Race to Space: 5 Billionaires Who Might Find Life Outside Earth Before NASA

Billionaires hope to use their fortunes to help humans get into space and perhaps make contact with alien life. NASA/ESA via Getty Images

Earlier this week, Russian billionaire Yuri Milner announced at the New Space Age conference in Seattle his plans to sponsor a project to send spaceships to Saturn's moon Enceladus to search for alien life. Milner appears to be the latest in a recent trend of billionaires setting their sights on the stars and using their money to help man explore the cosmos.

Between the cost of paying scientists, gathering materials and building state-of-the-art equipment, space travel is expensive. But what about those for which money is not an issue? As technology continues to advance and the idea of space travel becomes more realistic, an increasing number of the world's richest citizens have become involved in the international rush to explore our universe and perhaps even find alien life along the way. Here are five of the most recognizable (and most wealthy) individuals giving NASA a run for its money in the international space race.

Yuri Milner

Milner announced his plans to fund a mission to Enceladus at the New Space Age conference in Seattle this week. The Russian billionaire is cited in Forbes as Russia's most influential tech investor. Milner was an earlier investor in Facebook and Twitter, and more recently invested in Spotify and Airbnb.

Related: NASA Orion spacecraft that would bring humans to Mars will undergo moon test in 2019

Today, Milner is more interested with alien life than tech, and at the conference explained his hopes to send a privately funded mission to Enceladus "relatively soon" to investigate whether recently observed plumes are an indication of alien life, New Scientist reported.

Elon Musk

Perhaps the most recognizable name on the list, Musk is the CEO of SpaceX, a company that designs, creates and even launches spaceships, satellites and rockets out into the solar system. However, Musk isn't so much concerned with intergalactic travel as he is with setting up a colony on our closest solar system neighbor.

Musk outlined his intergalactic goals in a paper published in June and suggests that if everything goes to plan, ships could begin flying to Mars in as little as 10 years from now.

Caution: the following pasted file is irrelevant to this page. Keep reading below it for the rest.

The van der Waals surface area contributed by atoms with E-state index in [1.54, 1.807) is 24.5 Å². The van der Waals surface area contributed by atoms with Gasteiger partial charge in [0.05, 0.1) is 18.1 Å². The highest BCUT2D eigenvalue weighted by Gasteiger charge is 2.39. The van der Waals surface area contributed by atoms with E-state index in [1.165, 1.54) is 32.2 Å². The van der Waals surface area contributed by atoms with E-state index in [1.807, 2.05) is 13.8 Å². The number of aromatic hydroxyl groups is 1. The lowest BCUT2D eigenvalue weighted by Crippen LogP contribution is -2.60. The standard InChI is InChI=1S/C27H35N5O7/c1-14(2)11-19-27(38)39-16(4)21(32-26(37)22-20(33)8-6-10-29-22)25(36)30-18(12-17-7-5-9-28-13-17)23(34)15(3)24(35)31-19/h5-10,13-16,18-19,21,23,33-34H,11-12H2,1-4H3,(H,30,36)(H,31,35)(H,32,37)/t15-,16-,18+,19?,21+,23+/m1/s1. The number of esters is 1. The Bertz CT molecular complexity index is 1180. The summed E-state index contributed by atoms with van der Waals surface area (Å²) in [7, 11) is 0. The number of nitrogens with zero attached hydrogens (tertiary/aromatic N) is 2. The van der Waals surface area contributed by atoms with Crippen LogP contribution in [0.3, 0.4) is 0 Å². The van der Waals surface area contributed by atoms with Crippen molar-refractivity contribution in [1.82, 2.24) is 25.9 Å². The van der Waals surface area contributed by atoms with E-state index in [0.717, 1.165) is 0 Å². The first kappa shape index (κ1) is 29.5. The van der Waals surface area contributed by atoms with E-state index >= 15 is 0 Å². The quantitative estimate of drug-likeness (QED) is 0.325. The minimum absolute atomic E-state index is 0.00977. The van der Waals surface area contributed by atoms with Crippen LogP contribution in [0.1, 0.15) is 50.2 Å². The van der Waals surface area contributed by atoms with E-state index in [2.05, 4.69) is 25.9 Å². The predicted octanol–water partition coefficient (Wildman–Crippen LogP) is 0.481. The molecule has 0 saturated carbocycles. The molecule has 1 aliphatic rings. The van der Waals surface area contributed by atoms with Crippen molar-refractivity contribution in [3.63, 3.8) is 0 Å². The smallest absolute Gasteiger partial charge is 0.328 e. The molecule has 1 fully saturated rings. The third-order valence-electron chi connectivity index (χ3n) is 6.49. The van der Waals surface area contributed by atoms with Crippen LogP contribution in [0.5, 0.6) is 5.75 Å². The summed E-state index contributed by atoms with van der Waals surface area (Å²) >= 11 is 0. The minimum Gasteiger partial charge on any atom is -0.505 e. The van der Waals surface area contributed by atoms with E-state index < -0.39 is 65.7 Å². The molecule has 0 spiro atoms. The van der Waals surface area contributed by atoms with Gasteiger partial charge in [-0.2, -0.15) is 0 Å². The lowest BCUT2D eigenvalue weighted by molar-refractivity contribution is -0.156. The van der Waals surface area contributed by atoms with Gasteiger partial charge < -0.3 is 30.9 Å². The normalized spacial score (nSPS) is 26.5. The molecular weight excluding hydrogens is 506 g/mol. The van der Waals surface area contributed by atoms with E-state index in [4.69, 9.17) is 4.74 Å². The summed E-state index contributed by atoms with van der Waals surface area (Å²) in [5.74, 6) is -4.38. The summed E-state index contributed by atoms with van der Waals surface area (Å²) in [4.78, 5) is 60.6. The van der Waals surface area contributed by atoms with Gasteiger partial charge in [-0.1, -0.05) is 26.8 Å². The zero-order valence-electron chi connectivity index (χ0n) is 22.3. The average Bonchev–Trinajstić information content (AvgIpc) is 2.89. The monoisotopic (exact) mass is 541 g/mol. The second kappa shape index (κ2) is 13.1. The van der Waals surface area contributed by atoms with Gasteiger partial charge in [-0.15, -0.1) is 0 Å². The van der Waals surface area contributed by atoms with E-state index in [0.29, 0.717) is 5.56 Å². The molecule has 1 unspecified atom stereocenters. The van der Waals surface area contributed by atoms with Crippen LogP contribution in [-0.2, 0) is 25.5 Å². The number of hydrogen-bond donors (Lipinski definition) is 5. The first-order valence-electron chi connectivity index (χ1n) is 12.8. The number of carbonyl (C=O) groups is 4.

Jeff Bezos

Bezos is the founder of Amazon and worth an astonishing $99 billion. He also wants in on the space race and announced earlier this year his plans to use some of his billions to fund research into getting man to Mars and beyond.

Related: Living in space leaves astronauts with serious neurological issues because the brain floats out of place

At the moment, Bezos is starting small and working to make space travel affordable and realistic. This involves the creation of commercial flights to space that are far cheaper than the quarter of a million dollars offered by Virgin Atlantic. However, Bezos has expressed that eventually he would like to work toward the goal of having millions of people living and working in space, The New York Times reported.

Robert Bigelow

This Billionaire real estate developer is very open with his belief in extraterrestrial life and boasts that he has spent "millions and millions and millions" and more than anyone else in the U.S., in the search to prove aliens are real. Bigelow is also the founder and president of Bigelow Aerospace, a Las Vegas based company that works to design and create space crafts that humans would be able to live in for both the government and private enterprises.

So far, the company has successfully launched two spacecrafts, the Genesis I & II. It is also responsible for the the Bigelow Expandable Activity Module (BEAM), which is now attached to the Tranquility module of the International Space Station.

Mark Zuckerberg

Not even the Facebook mogul can resist the allure of knowing what's beyond the stars. Last year Zuckerberg partnered up with Star Shot Project, a project aimed at sending robots deep into space, to check things out. The project has been hailed as the "most-ambitious alien finding project ever" and has backing from Stephen Hawking.

Although the project would not send humans into space, the robots would be take photographs that would be sent back to Earth, allowing us to see what (or who) lays hidden in the furthest reaches of the universe.